BOLDUAN: Yet President Trump has made no secret he has little interest in committing U.S. troops to conflicts overseas. Look no further than his announcement to pull all U.S. troops out of Syria.

DONALD TRUMP, PRESIDENT OF THE UNITED STATES: Now we've won. It's time to come back.

BOLDUAN: Even before that announcement, this was Graham's greatest fear about Afghanistan.

GRAHAM: The bad news. If we leave this place it will go to (bleep) in a year.

BOLDUAN: Seriously?

GRAHAM: If we pull out and go to zero, this place will fall apart very, very quickly and we'll regret that decision. The people that we are holding at bay over here want to hit us again at home. I hope people understand that the soldiers that you see around here and you talk to, they are a virtual wall against radical Islam coming to America.

BOLDUAN: What do you say to a President who ran on we're not the policemen of the world?

GRAHAM: I know what you're being told, President, about what will happen in Afghanistan. And here is the difference. This is the center of gravity. This is where it all started. If we're driven out of Afghanistan, if America is beaten after having spent all these years and this much blood and treasure, every jihadist throughout the world will be on steroids.

BOLDUAN: What will happen if President Trump decides to pull everyone out tomorrow?

GRAHAM: You need to ask that question to the military leadership. I've asked that question and they gave me a very blunt answer. This place will fall apart. We could, if we make the same decision we did in Iraq, leave too soon, set in motion chaos that would make Iraq look like a walk in the park. I think one of our most likely outcomes would be a second 9/11 coming our way.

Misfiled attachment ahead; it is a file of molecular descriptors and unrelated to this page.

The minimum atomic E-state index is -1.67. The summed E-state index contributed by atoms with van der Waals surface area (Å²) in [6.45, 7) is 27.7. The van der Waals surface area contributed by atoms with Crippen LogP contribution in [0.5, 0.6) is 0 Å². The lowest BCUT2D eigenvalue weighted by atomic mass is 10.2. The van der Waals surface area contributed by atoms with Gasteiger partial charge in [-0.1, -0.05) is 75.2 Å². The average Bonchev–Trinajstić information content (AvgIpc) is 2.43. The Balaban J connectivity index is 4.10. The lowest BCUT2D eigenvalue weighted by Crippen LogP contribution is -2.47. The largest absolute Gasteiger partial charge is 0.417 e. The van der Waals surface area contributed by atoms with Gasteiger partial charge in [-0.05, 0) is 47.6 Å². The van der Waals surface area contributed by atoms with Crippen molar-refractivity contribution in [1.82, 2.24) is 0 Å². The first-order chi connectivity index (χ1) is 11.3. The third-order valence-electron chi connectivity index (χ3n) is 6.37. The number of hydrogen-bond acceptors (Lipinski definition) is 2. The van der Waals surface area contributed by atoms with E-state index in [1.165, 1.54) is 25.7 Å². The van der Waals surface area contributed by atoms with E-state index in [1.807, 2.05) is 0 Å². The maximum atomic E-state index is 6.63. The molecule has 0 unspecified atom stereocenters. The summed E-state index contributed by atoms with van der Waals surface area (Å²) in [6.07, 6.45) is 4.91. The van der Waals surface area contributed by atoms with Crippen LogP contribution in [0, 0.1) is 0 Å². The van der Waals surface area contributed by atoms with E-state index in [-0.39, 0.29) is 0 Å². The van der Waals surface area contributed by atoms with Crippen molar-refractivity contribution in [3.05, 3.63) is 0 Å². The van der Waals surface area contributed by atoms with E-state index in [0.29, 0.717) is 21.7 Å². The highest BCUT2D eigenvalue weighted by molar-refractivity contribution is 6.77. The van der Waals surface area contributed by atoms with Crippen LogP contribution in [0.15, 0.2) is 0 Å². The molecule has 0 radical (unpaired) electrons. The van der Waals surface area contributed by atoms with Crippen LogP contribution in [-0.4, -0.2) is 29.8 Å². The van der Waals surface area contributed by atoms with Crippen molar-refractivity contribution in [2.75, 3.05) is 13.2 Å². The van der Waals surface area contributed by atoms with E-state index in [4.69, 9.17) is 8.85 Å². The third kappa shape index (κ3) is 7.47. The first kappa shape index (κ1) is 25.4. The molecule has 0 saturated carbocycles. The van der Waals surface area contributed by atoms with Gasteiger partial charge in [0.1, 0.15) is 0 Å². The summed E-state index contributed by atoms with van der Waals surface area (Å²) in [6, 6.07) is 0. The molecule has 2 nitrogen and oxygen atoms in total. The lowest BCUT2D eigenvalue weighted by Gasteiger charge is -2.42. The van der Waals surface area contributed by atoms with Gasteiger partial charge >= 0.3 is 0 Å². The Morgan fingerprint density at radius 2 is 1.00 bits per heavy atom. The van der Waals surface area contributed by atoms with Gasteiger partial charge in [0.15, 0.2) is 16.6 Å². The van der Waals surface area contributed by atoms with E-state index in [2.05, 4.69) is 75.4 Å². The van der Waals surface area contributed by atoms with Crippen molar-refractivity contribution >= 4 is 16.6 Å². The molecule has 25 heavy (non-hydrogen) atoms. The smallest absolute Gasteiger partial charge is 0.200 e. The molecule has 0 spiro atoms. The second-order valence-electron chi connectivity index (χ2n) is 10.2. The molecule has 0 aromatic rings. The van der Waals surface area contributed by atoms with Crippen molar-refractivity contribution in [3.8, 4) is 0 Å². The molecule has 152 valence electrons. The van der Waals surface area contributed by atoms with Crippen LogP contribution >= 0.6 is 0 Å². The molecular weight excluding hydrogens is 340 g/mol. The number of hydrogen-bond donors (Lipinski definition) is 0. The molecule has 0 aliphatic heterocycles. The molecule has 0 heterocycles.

BROWN: All right, that was Kate Bolduan reporting there in Afghanistan. Joining us now former deputy secretary of state and former deputy national security adviser under President Obama, Tony Blinken. So much to discuss here. There was a imagine withdrawal of troops from Afghanistan. He saw troops decline from 100,000 service members to less than 10,000. How is President Trump wanting to remove troops any different from Obama's withdrawal? Could it arguably have less of an impact?

TONY BLINKEN, FORMER DEPUTY SECRETARY OF STATE AND FORMER DEPUTY NATIONAL SECURITY ADVISER UNDER PRESIDENT OBAMA: There's the fact of removing troops and then there's how you do it, the way you do it. I think what we're seeing with President Trump is a tremendous mistake in strategy.

[15:35:00] Even if you believe we should be drawing down in Afghanistan and that's a very justifiable argument, the way we do it matters. At the same time that we have this announcement about drawing down, we're negotiating with the Taliban for peace. What does the Taliban most want? Their number one demand is to get the United States out. The idea that we're giving that up for nothing, that we're not getting them to the peace table and negotiating is really terrible negotiating, no matter what you think about whether our troops should go or stay.